iPad lets you learn, explore, and create the way you think. If you prefer to hear what you’re reading or writing, Speak Screen adds auditory reinforcement. Safari Reader reduces visual clutter so you can focus on the content that matters. And Guided Access can help students on the autism spectrum or students with learning and attention issues stay focused in a specific app — making iPad a powerful assistive device in the classroom.

Reading Support Listen along as you read or write.

Speak Screen on iPad

If you learn better when you can hear what you’re reading or writing, features like Speak Screen, Speak Selection, Typing Feedback, and Predictive Text can help by adding an auditory component to text. Turn on Speak Screen and swipe down from the top of the screen with two fingers to have all the content on pages read back to you. Or use Speak Selection to highlight the specific range of text you want to hear. Then follow along as highlighted words, sentences, or words within each sentence are read aloud. And with Typing Feedback activated, each letter you type on the keyboard is spoken aloud as well. You can also use Predictive Text, which suggests word options that you can listen to and choose from to get help with spelling.1

Speak Screen on iPad

Dictionary Find even more meaning in your iPad.

Say you’re reading an article on astronomy and are stuck on some terminology. Just look it up — dictionary definitions are integrated into iOS. Get quick access to definitions and commonly used phrases to help with spelling, pronunciation, and grammar.

Safari Reader Less visual clutter. Greater clarity.

For some students, navigating the web can be sensory overload. Safari Reader reduces the visual clutter. It strips away ads, buttons, and navigation bars, allowing you to focus on just the content you want. And Safari Reader works with Speak Selection and VoiceOver to provide auditory reinforcement for what you’re seeing.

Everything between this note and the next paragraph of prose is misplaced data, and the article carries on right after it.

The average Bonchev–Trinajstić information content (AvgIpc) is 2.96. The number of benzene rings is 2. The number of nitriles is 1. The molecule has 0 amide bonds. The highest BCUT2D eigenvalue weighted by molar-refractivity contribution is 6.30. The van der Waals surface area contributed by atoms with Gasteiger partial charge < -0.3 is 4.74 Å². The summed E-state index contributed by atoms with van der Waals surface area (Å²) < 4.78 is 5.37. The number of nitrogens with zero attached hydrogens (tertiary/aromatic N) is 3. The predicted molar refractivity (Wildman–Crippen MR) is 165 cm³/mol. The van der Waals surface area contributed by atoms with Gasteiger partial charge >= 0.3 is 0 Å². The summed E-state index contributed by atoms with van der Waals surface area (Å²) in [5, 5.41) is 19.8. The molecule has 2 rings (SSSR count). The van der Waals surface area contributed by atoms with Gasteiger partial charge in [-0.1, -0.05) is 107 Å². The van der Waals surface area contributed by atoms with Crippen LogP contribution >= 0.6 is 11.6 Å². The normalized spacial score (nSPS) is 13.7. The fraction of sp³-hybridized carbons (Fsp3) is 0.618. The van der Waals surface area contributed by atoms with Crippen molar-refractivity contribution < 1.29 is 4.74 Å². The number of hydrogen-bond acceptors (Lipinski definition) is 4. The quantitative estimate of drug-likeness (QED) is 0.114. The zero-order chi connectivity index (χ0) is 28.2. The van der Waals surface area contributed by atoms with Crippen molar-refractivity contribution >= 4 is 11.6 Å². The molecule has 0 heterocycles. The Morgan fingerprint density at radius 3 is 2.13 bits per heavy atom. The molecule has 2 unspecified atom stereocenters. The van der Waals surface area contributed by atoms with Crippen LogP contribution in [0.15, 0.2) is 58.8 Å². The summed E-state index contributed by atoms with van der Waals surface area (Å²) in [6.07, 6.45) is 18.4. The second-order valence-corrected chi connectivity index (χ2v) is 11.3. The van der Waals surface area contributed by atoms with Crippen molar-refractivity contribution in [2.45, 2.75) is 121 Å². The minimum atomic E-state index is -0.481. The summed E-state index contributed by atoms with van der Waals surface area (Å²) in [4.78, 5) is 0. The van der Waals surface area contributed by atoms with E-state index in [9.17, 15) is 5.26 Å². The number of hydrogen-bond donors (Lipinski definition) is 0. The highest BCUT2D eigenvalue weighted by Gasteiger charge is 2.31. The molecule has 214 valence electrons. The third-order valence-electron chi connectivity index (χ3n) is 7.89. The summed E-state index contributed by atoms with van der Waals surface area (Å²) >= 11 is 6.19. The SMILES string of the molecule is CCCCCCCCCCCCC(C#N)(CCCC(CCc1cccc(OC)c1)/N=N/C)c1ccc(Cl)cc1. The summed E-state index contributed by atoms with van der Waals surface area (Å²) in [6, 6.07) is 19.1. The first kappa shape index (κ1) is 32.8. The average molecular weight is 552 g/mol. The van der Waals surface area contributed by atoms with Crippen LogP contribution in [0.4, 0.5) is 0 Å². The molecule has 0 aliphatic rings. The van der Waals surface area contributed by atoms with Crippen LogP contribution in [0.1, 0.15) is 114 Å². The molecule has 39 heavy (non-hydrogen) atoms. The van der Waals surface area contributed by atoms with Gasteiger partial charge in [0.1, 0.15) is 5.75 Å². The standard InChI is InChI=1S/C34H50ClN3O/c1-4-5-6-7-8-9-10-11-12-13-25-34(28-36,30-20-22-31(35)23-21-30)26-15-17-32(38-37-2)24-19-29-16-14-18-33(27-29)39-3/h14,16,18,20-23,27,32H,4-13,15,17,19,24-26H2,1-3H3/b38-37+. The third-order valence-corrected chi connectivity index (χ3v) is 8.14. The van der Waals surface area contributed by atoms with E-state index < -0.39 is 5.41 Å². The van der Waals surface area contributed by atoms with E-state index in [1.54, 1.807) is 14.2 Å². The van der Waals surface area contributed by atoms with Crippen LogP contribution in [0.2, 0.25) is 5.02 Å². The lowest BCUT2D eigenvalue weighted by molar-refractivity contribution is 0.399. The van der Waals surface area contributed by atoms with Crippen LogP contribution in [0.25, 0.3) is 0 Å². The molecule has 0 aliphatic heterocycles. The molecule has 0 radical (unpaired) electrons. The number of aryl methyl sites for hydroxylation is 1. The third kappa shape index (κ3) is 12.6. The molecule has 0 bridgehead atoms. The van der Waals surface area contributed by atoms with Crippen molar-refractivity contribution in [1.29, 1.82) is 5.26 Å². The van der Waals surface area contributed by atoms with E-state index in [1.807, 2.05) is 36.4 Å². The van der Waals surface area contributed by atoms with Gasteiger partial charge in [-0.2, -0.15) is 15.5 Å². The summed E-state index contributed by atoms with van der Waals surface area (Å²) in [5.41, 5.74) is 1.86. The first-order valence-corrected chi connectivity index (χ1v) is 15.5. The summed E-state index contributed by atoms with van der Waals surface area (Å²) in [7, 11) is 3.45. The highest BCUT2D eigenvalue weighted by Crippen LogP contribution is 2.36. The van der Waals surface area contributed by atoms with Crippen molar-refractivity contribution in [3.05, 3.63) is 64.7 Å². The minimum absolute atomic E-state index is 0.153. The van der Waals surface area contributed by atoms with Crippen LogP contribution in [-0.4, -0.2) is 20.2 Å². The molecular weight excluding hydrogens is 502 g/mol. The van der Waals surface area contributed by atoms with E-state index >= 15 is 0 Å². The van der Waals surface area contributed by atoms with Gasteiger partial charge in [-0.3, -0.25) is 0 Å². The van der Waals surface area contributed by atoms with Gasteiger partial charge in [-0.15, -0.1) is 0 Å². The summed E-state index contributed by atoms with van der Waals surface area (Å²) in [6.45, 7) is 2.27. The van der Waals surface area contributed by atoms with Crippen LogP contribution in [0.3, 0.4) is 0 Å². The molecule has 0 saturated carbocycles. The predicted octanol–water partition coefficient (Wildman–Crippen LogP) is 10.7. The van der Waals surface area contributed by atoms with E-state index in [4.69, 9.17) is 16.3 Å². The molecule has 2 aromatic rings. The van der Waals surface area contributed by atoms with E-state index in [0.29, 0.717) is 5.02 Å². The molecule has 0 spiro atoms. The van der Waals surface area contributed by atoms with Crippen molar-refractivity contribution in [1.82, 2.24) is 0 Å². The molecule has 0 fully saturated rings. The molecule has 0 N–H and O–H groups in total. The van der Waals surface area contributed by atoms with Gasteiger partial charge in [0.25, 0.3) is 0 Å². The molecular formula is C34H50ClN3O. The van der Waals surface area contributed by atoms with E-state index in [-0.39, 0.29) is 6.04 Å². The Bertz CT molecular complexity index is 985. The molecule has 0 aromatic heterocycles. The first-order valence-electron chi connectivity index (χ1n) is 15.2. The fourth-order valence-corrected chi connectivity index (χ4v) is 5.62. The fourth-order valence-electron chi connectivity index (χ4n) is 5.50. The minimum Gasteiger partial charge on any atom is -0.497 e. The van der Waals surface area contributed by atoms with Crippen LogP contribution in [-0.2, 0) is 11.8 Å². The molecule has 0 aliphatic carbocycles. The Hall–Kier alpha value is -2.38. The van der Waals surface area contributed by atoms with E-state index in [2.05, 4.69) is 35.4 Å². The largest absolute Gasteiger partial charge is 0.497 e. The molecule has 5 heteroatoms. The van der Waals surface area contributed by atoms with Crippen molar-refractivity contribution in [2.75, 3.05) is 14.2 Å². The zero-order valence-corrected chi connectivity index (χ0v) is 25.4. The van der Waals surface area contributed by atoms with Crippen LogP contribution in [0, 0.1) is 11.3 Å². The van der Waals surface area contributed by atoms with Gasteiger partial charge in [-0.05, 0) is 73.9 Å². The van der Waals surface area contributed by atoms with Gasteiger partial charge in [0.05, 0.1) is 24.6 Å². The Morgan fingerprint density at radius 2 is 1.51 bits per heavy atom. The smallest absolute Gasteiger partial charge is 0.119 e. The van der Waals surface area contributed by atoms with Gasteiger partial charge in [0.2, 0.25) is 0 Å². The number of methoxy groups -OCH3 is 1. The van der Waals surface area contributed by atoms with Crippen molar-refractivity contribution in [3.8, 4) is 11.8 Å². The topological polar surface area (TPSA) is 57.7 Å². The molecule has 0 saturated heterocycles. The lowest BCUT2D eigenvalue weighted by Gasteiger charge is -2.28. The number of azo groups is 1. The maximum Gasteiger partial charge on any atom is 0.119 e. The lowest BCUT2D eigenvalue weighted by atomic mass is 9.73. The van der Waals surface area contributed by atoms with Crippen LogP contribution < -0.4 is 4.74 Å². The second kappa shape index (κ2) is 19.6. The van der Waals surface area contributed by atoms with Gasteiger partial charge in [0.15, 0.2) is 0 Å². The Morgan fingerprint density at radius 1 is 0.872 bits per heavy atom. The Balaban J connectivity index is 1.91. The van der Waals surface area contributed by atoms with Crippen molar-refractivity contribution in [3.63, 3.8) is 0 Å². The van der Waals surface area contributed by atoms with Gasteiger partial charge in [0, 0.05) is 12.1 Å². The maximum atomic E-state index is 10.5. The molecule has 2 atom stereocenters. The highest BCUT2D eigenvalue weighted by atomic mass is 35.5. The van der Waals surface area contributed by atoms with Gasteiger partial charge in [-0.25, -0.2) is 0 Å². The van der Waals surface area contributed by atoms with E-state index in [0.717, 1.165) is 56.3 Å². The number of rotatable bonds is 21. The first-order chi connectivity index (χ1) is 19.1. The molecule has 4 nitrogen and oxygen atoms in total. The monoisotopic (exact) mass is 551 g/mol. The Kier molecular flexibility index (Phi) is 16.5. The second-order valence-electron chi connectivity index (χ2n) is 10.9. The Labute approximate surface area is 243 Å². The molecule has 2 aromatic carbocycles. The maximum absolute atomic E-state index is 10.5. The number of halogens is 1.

Guided Access and Screen Time Do everything. One thing at a time.

Screen Time on iPad

Guided Access helps people with autism or other attention and sensory challenges stay focused on the task (or app) at hand. With Guided Access, a parent, teacher, or therapist can limit iPad to stay on one app by disabling the Home button, and limit the amount of time spent in an app. You can even restrict access to the keyboard or touch input on certain areas of the screen. So wandering taps and gestures won’t distract from learning.

Speech Communicate the way that’s right for you.

FaceTime lets you communicate visually, whether you use sign language, gestures, or facial expressions.2 iMessage lets you chat with others via text. And Speak Selection helps with speech development by speaking the words you’re reading. Or you can compose your own text and have your iPad speak for you. There are also more than 100 third-party speech apps that can turn your iPad into a powerful augmentative communication device.

Guided Access on iPad

Resources

Support

User Guides

iPad User Guide (Tagged HTML)

Learn more with the iPad User Guide

iPad User Guide (Apple Books)

Open the iPad User Guide in Apple Books

Enable accessibility features on iPad.

  1. From the Home screen, go to settings and select General.
  2. Select Accessibility.
  3. Select and turn on the features you want to use.

There’s an iPad for everyone.

Shop iPad

iPad Pro

iPad Air

New

iPad mini

New

Explore the learning accessibility features built into our other products.